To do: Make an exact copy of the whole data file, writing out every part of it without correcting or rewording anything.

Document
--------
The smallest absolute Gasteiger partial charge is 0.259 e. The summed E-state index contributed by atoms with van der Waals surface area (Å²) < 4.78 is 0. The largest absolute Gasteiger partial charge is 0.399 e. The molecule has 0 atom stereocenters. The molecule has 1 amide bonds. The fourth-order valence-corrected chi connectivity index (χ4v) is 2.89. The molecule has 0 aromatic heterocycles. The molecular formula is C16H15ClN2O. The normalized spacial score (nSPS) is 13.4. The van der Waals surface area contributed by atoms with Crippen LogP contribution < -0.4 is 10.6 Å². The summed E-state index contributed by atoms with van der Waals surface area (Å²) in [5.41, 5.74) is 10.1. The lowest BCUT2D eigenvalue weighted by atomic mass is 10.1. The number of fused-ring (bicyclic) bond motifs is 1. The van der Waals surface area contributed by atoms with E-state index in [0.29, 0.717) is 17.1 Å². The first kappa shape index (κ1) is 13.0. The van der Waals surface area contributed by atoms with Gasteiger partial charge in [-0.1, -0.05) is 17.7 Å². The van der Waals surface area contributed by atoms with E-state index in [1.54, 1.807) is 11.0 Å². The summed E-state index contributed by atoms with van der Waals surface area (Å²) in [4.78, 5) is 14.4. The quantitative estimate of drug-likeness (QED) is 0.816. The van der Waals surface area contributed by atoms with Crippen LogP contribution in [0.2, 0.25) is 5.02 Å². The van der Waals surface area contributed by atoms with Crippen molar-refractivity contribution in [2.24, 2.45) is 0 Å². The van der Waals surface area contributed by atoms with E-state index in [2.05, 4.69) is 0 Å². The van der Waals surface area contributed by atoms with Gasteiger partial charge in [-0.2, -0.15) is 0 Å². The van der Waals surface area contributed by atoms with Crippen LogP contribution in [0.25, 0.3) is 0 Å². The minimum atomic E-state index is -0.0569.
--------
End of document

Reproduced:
The smallest absolute Gasteiger partial charge is 0.259 e. The summed E-state index contributed by atoms with van der Waals surface area (Å²) < 4.78 is 0. The largest absolute Gasteiger partial charge is 0.399 e. The molecule has 0 atom stereocenters. The molecule has 1 amide bonds. The fourth-order valence-corrected chi connectivity index (χ4v) is 2.89. The molecule has 0 aromatic heterocycles. The molecular formula is C16H15ClN2O. The normalized spacial score (nSPS) is 13.4. The van der Waals surface area contributed by atoms with Crippen LogP contribution < -0.4 is 10.6 Å². The summed E-state index contributed by atoms with van der Waals surface area (Å²) in [5.41, 5.74) is 10.1. The lowest BCUT2D eigenvalue weighted by atomic mass is 10.1. The number of fused-ring (bicyclic) bond motifs is 1. The van der Waals surface area contributed by atoms with E-state index in [0.29, 0.717) is 17.1 Å². The first kappa shape index (κ1) is 13.0. The van der Waals surface area contributed by atoms with Gasteiger partial charge in [-0.1, -0.05) is 17.7 Å². The van der Waals surface area contributed by atoms with E-state index in [1.54, 1.807) is 11.0 Å². The summed E-state index contributed by atoms with van der Waals surface area (Å²) in [4.78, 5) is 14.4. The quantitative estimate of drug-likeness (QED) is 0.816. The van der Waals surface area contributed by atoms with Crippen LogP contribution in [0.2, 0.25) is 5.02 Å². The van der Waals surface area contributed by atoms with Crippen molar-refractivity contribution in [2.24, 2.45) is 0 Å². The van der Waals surface area contributed by atoms with E-state index in [2.05, 4.69) is 0 Å². The van der Waals surface area contributed by atoms with Gasteiger partial charge in [-0.2, -0.15) is 0 Å². The van der Waals surface area contributed by atoms with Crippen LogP contribution in [0.25, 0.3) is 0 Å². The minimum atomic E-state index is -0.0569.